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Carleton University celebrated the grand opening of the Urbandale Centre for Home Energy Research on Wednesday, May 25, 2016.

The 1,600-square-foot, two-storey solar-powered house is perched on a low hill at the north end of Carleton’s campus. Inside, long-term research projects are responding to a growing demand for resource sustainable, energy efficient houses. The house will be a test bed for innovative concepts that challenge the traditional way houses are designed and built, with a goal of reducing energy use and greenhouse gas emissions in the Canadian residential sector.

Ian Beausoleil-Morrison, Canada Research Chair in Innovative Energy Systems for Residential Buildings at Carleton, prepared the research proposal in 2012, landing $1.5 million in funding from Canada Foundation for Innovation, Ontario Research Fund and various industry partners, including Urbandale Construction. The home was also supported by Carleton’s Office of the Vice-President (Research and International) and the research-intensive Faculty of Engineering and Design.

Cynthia Cruickshank, an associate professor in the Department of Mechanical and Aerospace Engineering, and Sheryl Boyle, an associate professor in theAzrieli School of Architecture and Urbanism, have been on board from the start. The three have supervised several graduate students who modelled systems for the house and will continue to guide students to push the home energy envelope.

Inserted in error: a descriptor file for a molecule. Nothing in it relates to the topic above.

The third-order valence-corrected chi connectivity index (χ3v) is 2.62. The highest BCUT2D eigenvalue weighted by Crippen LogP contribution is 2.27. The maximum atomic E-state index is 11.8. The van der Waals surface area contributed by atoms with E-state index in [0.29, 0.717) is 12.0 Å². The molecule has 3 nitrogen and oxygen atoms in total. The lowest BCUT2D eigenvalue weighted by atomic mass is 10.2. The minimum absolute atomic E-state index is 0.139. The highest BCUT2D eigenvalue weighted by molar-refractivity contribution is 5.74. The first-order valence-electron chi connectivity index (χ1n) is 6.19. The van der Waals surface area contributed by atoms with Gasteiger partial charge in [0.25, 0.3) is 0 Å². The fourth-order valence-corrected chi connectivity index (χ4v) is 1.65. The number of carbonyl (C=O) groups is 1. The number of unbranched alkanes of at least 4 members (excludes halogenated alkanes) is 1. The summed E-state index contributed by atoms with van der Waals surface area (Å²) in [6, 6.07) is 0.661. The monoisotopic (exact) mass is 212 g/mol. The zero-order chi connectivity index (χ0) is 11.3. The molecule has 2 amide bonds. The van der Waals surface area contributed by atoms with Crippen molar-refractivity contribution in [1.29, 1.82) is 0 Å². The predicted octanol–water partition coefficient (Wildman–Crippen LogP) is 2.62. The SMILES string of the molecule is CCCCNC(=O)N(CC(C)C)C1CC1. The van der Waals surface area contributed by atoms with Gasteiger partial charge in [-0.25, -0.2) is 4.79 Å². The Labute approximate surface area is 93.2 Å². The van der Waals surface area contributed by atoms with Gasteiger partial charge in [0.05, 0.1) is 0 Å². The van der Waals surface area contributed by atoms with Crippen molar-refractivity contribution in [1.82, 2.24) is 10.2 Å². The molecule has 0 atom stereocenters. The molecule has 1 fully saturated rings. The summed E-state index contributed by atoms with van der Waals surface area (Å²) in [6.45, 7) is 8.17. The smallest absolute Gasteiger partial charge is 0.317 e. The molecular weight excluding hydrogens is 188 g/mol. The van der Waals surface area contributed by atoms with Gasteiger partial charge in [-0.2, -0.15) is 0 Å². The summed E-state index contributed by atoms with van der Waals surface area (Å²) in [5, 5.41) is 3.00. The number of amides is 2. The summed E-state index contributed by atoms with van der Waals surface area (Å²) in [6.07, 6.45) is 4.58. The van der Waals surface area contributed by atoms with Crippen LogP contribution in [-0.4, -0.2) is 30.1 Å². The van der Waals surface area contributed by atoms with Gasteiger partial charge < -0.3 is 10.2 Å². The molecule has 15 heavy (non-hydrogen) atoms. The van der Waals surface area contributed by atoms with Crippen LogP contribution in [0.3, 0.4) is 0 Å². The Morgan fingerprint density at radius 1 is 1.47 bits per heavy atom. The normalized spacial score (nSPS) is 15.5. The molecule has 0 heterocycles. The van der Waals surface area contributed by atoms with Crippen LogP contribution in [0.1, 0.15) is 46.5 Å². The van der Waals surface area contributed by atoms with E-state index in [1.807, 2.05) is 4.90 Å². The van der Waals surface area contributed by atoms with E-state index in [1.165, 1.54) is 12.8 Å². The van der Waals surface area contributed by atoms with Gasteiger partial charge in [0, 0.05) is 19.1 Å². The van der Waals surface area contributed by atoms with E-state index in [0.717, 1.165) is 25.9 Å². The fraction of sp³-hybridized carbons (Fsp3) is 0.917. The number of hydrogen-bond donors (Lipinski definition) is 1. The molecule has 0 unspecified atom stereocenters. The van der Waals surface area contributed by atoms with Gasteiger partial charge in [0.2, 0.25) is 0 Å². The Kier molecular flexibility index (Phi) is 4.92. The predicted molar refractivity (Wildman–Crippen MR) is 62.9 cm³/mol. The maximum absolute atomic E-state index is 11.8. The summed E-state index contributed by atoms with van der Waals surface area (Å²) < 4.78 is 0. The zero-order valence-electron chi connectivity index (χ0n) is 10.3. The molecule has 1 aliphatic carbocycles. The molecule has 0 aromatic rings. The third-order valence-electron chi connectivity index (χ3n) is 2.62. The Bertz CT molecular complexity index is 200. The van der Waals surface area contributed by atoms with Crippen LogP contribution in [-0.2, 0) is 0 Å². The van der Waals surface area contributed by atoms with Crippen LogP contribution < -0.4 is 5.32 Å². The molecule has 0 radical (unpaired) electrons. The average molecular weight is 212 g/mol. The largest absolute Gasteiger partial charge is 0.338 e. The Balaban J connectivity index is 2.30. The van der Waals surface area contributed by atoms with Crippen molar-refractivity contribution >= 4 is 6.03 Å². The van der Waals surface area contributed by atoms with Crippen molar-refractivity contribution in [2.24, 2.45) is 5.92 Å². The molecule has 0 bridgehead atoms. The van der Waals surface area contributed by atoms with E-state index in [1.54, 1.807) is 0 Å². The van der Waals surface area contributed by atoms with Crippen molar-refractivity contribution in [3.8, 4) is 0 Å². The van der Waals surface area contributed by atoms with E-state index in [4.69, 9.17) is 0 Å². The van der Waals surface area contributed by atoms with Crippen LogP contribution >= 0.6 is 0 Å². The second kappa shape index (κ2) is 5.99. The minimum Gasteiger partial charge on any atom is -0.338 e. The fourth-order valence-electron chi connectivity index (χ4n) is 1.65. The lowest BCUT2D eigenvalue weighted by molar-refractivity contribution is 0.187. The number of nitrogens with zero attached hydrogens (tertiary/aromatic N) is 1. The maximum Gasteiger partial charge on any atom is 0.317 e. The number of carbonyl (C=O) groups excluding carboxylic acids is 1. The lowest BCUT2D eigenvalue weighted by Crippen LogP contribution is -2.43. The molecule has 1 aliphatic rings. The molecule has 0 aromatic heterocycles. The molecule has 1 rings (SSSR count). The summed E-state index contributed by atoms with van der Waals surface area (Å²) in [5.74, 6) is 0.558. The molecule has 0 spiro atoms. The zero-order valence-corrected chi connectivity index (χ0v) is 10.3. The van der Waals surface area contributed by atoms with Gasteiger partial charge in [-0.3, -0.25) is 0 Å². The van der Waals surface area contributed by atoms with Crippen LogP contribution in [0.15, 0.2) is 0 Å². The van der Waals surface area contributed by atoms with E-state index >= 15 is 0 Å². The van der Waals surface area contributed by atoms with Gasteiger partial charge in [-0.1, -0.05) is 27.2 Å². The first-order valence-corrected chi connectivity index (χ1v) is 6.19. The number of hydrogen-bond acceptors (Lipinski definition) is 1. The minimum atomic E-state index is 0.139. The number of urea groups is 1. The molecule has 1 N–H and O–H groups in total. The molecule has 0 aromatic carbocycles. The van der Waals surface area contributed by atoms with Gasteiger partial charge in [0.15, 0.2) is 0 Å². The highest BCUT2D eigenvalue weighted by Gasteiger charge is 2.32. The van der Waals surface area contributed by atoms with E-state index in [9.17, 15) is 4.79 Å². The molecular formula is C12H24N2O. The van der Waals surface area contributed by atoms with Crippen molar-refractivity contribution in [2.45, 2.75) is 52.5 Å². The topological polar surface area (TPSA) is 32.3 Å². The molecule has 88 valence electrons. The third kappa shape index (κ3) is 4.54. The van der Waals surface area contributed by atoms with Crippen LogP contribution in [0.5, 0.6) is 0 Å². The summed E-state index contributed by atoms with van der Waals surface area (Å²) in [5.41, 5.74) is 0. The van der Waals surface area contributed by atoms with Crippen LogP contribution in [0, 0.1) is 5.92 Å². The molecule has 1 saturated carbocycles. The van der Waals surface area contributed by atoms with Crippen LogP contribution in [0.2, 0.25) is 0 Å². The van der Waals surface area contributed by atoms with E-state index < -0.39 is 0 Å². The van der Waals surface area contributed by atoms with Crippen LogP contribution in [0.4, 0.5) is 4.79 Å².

A major project in the house is investigating seasonal thermal storage, or how to store energy collected by the house’s solar panels during the summer and store it for use during the dark winter months. Piping has been installed in a giant insulated underground sandbox to carry heated water into the house to supply most of its hot water and heat. Another system being tested is a cold-climate air-source pump that uses refrigeration technology to extract heat from outside air. Generally ineffective at extremely cold temperatures, the pump in the Carleton project is being pushed to more efficiency by pre-warming the air in buried rock.


“This project combines the expertise of engineers and architects so it’s not only good science, but it’s attractive as well. It’s an interdisciplinary project, and it’s supported by the community.”
– Carleton President Roseann Runte

“CFI is a major supporter of this project. Without their support, this research centre would not be here today.”
– Nimal Rajapakse, vice-president (Research and International)

“This state-of-the-art facility is a place where researchers and industry partners come together to advance our understanding of how we can design our homes to be more sustainable. The ideas they develop will have an enormous impact on Canadian competitiveness and quality of life.”
– Gilles Patry, president, Canada Foundation for Innovation

“We’re very honoured to be part of this project. We hope that over the years the information from this research can be integrated into residential construction.”
– Peter Weiss, general manager, Urbandale Construction

“Canadians use almost as much energy per capita as the highest consuming country in the world. A lot of energy is used in the places we live. Housing is one of areas where we can make a big difference. If we can make our buildings more efficient and make greater use of local renewable energy resources, we can lessen the demand for central energy supplies. That’s what we’re trying to accomplish in this facility.”
– Ian Beausoleil-Morrison, Canada Research Chair in Innovative Energy Systems for Residential Buildings

Media Inquiries:
Chris Cline
Media Relations Officer
Carleton University
613-520-2600, ext. 1391

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